It goes well beyond common mPERS as well. There are 12 features, including GPS location, hard fall detection and 24/7 third-party help line monitoring (via Medvivo), but the key differentiating features are the soft fall detector, unconsciousness/inactivity detection and false alert detection/response–as well as usability as a simplified smartphone with unlimited calls to UK landlines and 250 mobile-to-mobile minutes. (more…)
There has been a recent rush to book for the Royal Society of Medicine’s two day conference entitled “Integrated Care- how can technology help” on 24th & 25th November, so we are featuring it one more time, especially as it looks to be only one of two health & care technology events this autumn that also offers CPD points (the other is the TSA conference next week).
With a wide range of speakers from across the world, including Adam Darkins (ex VHA, now Medtronics), Robert Wah (President, American Medical Association) as well the UK’s very own Cathy Hassell and Tim Kelsey, this conference will explore the many ways in which technology can assist in the effective delivery of integrated care to improve patient outcomes, at reduced cost.
The event will cover all the principal care disciplines which so often end up failing to work together to deliver holistic care: primary care, secondary care, mental health, social care and third sector engagement. Even within each of these areas, coordinating care can be challenging when people have to rely on paper and word of mouth to communicate. Technology offers a way of (more…)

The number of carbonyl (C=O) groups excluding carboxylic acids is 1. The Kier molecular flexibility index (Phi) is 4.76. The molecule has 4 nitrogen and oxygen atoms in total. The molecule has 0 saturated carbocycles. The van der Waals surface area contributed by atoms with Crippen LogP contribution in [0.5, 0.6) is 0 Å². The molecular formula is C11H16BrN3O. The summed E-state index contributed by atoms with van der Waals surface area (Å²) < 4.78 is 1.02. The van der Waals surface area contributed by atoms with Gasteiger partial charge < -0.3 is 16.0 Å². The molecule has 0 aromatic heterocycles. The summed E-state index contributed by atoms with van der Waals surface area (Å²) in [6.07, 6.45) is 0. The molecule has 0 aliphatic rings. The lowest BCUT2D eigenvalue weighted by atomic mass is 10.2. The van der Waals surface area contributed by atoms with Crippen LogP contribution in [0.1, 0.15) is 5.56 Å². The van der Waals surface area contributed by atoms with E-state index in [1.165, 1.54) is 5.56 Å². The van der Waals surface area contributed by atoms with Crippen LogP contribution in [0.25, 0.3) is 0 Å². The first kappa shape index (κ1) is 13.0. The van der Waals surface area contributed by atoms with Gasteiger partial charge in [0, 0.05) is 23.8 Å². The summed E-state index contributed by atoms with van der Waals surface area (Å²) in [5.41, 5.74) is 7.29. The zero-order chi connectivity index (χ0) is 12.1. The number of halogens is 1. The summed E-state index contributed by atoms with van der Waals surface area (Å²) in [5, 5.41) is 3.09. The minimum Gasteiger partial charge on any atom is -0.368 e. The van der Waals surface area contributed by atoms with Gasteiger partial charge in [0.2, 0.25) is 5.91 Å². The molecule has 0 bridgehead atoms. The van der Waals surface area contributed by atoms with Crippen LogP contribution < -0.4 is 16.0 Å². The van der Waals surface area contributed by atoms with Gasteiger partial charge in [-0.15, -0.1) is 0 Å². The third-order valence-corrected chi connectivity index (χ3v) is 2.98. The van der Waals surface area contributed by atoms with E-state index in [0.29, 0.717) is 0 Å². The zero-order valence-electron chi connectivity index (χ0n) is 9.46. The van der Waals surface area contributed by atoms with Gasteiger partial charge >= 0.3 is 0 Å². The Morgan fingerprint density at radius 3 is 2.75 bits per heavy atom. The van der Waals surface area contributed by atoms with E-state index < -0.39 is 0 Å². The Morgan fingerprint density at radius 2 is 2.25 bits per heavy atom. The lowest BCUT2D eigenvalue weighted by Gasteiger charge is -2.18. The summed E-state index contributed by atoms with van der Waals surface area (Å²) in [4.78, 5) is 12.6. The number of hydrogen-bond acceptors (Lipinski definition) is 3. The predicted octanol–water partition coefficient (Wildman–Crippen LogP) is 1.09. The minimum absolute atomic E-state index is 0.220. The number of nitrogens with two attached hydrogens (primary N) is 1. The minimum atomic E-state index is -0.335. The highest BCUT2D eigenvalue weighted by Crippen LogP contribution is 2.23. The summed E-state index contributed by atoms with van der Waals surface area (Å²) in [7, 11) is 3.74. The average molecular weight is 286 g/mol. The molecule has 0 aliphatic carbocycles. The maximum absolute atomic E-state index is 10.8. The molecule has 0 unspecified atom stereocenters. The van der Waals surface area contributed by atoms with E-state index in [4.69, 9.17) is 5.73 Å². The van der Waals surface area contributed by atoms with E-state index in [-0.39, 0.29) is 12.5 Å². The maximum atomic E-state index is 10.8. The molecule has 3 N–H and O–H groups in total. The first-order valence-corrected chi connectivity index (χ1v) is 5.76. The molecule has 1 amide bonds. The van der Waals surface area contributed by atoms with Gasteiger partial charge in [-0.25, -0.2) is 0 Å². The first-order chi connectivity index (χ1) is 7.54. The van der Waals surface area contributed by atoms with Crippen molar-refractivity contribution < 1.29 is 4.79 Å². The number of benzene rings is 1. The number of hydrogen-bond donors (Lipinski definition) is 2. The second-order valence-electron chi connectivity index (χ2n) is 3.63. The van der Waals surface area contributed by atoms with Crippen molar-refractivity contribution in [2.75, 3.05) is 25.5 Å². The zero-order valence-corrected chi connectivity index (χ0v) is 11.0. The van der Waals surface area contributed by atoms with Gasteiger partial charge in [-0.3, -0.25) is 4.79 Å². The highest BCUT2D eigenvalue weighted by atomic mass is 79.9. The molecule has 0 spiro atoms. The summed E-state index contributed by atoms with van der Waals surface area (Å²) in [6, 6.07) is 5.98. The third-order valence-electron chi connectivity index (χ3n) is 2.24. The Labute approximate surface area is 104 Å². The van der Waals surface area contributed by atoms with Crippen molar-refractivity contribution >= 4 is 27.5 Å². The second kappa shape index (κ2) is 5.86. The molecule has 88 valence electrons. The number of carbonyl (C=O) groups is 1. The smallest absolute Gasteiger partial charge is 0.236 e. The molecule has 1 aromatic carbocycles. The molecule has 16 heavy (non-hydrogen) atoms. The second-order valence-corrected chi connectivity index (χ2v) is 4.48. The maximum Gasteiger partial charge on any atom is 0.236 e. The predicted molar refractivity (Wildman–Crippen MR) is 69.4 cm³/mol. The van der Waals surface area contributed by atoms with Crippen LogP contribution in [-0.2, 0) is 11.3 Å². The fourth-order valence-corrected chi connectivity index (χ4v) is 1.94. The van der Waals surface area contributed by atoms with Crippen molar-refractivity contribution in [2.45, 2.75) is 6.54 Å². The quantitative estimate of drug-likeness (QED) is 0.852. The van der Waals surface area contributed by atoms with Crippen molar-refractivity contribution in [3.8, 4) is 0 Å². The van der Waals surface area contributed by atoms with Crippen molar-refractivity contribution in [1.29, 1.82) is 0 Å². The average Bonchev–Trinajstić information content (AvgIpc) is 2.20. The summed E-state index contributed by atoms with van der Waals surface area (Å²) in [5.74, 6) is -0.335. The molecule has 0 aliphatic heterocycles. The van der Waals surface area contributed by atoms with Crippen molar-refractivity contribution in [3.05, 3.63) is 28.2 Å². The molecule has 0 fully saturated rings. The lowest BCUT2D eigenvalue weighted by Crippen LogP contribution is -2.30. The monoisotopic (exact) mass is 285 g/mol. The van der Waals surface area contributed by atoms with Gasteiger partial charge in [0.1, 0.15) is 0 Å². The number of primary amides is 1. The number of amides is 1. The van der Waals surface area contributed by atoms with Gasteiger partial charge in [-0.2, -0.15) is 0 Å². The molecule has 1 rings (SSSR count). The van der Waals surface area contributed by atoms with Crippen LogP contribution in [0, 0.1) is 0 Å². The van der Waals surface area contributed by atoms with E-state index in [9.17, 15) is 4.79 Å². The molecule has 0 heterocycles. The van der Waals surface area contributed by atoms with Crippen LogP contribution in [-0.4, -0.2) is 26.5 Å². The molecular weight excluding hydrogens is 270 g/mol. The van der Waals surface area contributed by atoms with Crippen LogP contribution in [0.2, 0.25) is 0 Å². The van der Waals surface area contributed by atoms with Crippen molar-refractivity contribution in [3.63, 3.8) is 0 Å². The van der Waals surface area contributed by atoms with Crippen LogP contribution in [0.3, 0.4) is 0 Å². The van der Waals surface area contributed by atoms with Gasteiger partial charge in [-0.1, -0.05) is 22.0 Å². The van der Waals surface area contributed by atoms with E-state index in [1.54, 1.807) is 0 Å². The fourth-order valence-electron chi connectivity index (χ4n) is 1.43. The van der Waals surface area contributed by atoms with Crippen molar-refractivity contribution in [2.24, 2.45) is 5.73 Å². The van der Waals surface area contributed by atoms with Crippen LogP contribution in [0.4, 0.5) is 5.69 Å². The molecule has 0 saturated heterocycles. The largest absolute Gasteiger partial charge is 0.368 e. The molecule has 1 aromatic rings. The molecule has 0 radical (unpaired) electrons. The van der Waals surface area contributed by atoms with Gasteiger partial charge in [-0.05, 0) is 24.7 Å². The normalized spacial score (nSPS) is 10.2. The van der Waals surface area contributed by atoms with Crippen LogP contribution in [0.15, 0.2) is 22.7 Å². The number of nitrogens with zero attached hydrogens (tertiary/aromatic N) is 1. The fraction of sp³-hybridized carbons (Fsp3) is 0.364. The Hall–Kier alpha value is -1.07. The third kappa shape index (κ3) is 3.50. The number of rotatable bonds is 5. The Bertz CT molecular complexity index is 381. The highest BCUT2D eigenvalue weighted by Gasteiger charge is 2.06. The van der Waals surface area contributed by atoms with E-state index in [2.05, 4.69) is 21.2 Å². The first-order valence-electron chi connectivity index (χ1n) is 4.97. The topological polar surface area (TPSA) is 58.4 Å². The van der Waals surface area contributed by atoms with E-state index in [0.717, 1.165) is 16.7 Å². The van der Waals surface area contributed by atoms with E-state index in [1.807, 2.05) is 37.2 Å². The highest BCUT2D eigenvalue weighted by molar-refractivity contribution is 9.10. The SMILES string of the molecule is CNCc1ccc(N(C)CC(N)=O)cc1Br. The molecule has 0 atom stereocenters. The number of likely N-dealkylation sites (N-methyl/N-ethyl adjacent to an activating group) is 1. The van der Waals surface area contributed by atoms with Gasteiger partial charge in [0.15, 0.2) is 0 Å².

The National Institute for Health & Care Excellence (NICE) has produced truly excellent draft guidance entitled Dementia, disability and frailty in later life – mid-life approaches to prevention.
As pointed out by David Oliver’s Kings Fund blog, which alerted this Editor to the NICE document, what is particularly exciting about these guidelines are “the principles and linking themes behind them, and the fact that, instead of just advising clinicians, the guidelines include direct advice to the government on health and wider social policy”.
Put another way, this document represents a holistic approach to coordinating the principal health drivers for a long and healthy old age: a major step to helping people achieve the vision of looking forward to old age. The table on page 15 of the draft emphasises just how wide (more…)
On 13th July this editor wrote a piece entitled “Wearables & mHealth: a few observations “ which included a paragraph on staff reductions at Medvivo which we suggested might be a part of an overall reduction in Medvivo’s engagement with telehealth. We had tried to contact the company beforehand, without success, however following publication of the story, this editor was then contacted by Andrew Cowie, Chief Executive of Medvivo. He kindly pointed that with the acquisition of Magna Careline, Medvivo’s headcount has actually increased by some 50, significantly more than the number who are en route to leaving the company. The other observation mentioned in the paragraph as supporting our concerns was, apparently, entirely coincidental (and transitory), and the following paragraph, which actually related to the BBC, was so worded that Medvivo (incorrectly) took it to refer to them. We therefore unreservedly apologise, and invite readers to check out the revised article.
The Telegraph reports on the creation of Amazon UK’s wearables store, following on from their US launch that we covered on April 30th. Unlike in the original US launch, locating the store is not that challenging, however it is very much a jumble of products: if you know what you want then you probably don’t need a store to find it; if you don’t, there’s precious little to guide you to find the right product.